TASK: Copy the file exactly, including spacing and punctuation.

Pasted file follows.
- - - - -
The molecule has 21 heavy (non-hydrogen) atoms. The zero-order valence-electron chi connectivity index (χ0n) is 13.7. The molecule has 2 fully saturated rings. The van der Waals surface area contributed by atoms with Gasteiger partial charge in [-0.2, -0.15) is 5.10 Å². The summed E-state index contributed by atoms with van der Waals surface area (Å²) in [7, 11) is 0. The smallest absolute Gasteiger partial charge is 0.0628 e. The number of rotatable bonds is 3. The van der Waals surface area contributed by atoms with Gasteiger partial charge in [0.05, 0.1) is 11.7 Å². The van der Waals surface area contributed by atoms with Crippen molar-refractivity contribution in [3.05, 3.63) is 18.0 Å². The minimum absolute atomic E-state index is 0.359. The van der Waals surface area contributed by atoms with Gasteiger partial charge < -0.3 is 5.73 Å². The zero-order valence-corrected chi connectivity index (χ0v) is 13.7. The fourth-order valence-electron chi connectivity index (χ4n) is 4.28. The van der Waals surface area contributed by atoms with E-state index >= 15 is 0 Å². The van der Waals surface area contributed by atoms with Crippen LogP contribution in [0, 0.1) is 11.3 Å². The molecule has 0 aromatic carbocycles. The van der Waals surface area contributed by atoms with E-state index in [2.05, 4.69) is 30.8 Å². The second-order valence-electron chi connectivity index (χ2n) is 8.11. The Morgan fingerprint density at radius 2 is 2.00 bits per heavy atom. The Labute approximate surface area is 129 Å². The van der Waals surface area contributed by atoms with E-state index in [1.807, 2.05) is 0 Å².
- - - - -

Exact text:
The molecule has 21 heavy (non-hydrogen) atoms. The zero-order valence-electron chi connectivity index (χ0n) is 13.7. The molecule has 2 fully saturated rings. The van der Waals surface area contributed by atoms with Gasteiger partial charge in [-0.2, -0.15) is 5.10 Å². The summed E-state index contributed by atoms with van der Waals surface area (Å²) in [7, 11) is 0. The smallest absolute Gasteiger partial charge is 0.0628 e. The number of rotatable bonds is 3. The van der Waals surface area contributed by atoms with Gasteiger partial charge in [0.05, 0.1) is 11.7 Å². The van der Waals surface area contributed by atoms with Crippen molar-refractivity contribution in [3.05, 3.63) is 18.0 Å². The minimum absolute atomic E-state index is 0.359. The van der Waals surface area contributed by atoms with Gasteiger partial charge < -0.3 is 5.73 Å². The zero-order valence-corrected chi connectivity index (χ0v) is 13.7. The fourth-order valence-electron chi connectivity index (χ4n) is 4.28. The van der Waals surface area contributed by atoms with E-state index >= 15 is 0 Å². The van der Waals surface area contributed by atoms with Crippen LogP contribution in [0, 0.1) is 11.3 Å². The molecule has 0 aromatic carbocycles. The van der Waals surface area contributed by atoms with E-state index in [2.05, 4.69) is 30.8 Å². The second-order valence-electron chi connectivity index (χ2n) is 8.11. The Morgan fingerprint density at radius 2 is 2.00 bits per heavy atom. The Labute approximate surface area is 129 Å². The van der Waals surface area contributed by atoms with E-state index in [1.807, 2.05) is 0 Å².